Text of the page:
Anna Constantinou's abstract compositions constantly hint at secondary significations. Her quest is for the ideal, the classical, the sublime.
The New York School' of 1973, quotes from one of Longinus's letters: "sublimity consists in a certain excellence and distinction in expression. . . For the effect of elevated language is, not to persuade the hearers, but to entrance them." Constantinou's visual language does just that.
Grazia Gunn, Edinburgh 1995
Intrigued by a fertile imagination
THE SCOTSMAN, Monday, 20 March 1995 – GALLERY REVIEW
Every now and again you come upon an exhibition which stops you in your tracks, surprises and delights you. A display of paintings by Anna Constantinou currently on show at Inverleith House, in Edinburgh's Royal Botanic Garden, is just such an exhibition.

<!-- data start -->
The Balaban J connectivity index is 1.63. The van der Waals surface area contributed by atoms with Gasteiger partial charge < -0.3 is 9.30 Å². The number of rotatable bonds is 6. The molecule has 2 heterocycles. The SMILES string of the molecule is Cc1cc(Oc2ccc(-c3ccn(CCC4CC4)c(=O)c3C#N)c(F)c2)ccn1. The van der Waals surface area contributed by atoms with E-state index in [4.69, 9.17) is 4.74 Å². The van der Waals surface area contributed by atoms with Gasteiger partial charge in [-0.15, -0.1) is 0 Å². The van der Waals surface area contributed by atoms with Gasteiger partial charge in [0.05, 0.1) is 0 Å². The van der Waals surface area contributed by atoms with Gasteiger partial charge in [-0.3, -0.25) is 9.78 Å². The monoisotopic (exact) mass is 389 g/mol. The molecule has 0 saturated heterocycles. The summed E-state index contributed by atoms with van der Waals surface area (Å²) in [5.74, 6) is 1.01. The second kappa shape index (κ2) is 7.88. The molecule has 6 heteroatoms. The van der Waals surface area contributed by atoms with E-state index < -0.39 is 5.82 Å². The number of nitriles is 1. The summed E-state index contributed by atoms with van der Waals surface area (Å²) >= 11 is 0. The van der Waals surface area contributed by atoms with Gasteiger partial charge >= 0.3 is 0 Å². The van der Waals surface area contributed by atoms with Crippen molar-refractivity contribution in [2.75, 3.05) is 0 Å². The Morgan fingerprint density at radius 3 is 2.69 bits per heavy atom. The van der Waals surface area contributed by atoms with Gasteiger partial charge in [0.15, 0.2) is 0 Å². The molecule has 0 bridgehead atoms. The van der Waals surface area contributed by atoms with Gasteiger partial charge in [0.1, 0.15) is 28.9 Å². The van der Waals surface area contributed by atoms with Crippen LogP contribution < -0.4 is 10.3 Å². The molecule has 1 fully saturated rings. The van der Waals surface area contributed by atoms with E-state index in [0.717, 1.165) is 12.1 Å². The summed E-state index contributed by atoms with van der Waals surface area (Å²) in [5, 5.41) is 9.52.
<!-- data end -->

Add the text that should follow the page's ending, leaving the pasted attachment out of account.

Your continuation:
Anna Constantinou grew up in Alexandria, Egypt. In the Sixties, she went to study painting in Rome, where she settled for many years and since 1977, she has lived and worked in Edinburgh. Over the past decade, she has had several one-person shows at the Demarco Gallery, yet remains relatively unknown.So it comes as a pleasant surprise to stumble upon this intriguing exhibition and discover a fully fledged, highly individual artist.
The works were created specifically for Inverleith House, one of the finest spaces in Scotland. Inspired by the natural world, by creation and life, the seasons and cycles, Constantinou's work is minimal, largely abstract, stark yet evocative.